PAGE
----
On this day of the commanding of the most Holy Sacrament unite yourself to that blessed company in the upper chamber, met together to celebrate the last Passover and the first Eucharist. Realise to thyself the Saviour pronouncing the words, 'Take eat, this is my Body'-' Drink ye all of this, for this is my Blood.' Draw near with supreme reverence and utmost adoration, as He giveth the sacrament of Himself to His apostles, and imagine that He with His own hands feeds thee with that most spiritual food. Pray that thy communion be not like that of Judas, into whom Satan entered after he had received the sop'-And when Jesus washed His apostles' feet, perform some act of humility as befits the servant of so meek a master. with awe the garden, where He is agonised-be more watchful than His slothful apostles, and protect Him if thou canst from the treachery of Judas. Canst thou not watch with him one hour? Learn from His example how to pray well and earnestly, as thou beholdest Him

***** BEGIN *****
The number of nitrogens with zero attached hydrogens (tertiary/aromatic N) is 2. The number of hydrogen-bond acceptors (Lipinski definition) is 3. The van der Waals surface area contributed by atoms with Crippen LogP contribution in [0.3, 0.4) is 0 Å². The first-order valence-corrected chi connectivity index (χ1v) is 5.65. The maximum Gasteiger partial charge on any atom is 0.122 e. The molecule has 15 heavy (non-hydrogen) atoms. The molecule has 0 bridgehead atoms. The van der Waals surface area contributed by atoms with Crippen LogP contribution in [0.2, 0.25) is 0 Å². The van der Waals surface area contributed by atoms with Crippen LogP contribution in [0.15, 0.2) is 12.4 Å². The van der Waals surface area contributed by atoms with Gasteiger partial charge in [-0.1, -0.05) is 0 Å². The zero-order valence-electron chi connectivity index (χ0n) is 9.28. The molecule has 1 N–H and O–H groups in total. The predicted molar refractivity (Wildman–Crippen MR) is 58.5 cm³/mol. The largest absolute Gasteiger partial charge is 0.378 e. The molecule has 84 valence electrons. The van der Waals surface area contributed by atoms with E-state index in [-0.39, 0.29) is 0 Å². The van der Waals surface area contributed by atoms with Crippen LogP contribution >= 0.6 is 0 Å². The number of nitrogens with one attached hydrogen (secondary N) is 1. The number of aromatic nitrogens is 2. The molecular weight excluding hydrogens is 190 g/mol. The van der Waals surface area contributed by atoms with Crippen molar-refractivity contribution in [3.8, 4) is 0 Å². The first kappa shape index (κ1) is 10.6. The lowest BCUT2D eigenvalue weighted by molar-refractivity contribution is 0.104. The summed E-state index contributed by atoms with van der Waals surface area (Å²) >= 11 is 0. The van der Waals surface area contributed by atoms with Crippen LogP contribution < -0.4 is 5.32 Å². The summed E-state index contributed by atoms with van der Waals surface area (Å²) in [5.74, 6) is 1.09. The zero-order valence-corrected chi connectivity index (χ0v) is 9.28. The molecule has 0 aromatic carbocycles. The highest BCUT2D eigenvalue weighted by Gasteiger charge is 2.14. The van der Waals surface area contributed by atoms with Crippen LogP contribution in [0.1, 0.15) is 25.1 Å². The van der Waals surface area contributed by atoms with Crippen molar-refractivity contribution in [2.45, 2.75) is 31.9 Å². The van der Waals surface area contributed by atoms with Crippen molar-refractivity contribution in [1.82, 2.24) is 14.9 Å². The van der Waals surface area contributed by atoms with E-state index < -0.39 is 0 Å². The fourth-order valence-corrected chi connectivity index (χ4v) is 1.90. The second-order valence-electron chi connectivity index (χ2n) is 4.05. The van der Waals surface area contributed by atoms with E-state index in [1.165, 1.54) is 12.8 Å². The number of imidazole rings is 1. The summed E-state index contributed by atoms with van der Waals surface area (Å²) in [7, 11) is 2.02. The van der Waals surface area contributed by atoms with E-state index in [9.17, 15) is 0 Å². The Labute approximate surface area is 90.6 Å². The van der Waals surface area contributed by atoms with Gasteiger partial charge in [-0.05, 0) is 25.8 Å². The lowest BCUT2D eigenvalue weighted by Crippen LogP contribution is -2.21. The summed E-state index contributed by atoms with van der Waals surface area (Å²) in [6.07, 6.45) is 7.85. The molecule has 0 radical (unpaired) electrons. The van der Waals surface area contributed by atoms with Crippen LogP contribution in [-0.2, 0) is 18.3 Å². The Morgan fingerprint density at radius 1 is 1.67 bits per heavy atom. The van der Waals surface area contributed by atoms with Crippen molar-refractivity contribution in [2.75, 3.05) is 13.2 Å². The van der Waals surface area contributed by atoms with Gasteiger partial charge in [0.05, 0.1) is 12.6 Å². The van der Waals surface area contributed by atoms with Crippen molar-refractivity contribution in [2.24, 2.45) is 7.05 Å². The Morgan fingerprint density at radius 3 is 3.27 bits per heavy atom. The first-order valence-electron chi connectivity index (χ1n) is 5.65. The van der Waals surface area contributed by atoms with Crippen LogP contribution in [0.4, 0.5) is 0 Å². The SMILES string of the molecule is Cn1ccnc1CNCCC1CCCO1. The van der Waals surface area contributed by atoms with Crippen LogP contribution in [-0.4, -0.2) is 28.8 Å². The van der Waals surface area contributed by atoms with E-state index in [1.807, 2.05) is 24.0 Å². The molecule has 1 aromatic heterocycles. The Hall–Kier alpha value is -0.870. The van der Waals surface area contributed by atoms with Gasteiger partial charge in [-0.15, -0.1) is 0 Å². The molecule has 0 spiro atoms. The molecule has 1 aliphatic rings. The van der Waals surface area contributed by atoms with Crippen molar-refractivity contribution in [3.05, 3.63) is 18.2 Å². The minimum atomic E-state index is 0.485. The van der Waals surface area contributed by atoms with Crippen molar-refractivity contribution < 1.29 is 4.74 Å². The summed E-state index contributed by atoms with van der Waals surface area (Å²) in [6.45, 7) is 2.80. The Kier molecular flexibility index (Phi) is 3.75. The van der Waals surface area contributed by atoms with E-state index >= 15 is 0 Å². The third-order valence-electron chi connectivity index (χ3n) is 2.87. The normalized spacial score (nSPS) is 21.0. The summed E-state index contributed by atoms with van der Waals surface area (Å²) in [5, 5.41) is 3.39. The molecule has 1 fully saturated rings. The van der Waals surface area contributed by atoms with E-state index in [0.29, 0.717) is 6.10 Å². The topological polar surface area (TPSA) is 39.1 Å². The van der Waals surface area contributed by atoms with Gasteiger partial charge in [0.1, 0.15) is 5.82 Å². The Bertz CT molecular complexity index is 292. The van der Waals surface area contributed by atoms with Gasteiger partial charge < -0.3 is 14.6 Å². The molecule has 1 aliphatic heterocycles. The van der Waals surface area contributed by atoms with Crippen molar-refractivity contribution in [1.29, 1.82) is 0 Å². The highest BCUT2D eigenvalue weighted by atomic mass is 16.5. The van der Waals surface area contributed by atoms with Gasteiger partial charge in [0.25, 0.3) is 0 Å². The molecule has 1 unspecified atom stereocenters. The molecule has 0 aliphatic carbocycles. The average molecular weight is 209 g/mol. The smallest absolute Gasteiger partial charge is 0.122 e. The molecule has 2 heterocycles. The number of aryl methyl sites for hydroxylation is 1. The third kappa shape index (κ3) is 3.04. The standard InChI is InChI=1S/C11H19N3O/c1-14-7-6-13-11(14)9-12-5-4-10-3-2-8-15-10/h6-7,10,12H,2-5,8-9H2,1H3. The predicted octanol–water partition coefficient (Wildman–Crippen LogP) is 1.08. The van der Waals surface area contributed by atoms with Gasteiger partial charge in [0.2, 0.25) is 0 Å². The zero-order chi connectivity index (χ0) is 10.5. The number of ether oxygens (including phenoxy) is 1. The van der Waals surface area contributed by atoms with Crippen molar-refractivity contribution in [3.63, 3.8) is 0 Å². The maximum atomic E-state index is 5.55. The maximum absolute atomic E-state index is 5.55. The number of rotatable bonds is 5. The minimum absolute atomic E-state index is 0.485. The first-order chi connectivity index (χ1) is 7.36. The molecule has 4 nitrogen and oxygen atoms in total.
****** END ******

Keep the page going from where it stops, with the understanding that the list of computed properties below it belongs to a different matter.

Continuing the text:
on his knees uttering fervently the same short form of prayer. See with indignation Judas betraying His Master with a kiss. Thou art moved at the sight of such outfaced impudence. Yet how oft hast thou by some evil habit betrayed Christ, though to the world thou seemedst His sincere follower. As they bind Him, think how oft thou hast by sin bound him: as the apostles flee, how oft thou hast forsaken him, when in far less danger of suffering with him: as Peter denies Him, how oft thou hast been ashamed of Him. Yet by the example of St Peter learn to repent in time, and 'go forth and weep bitterly.'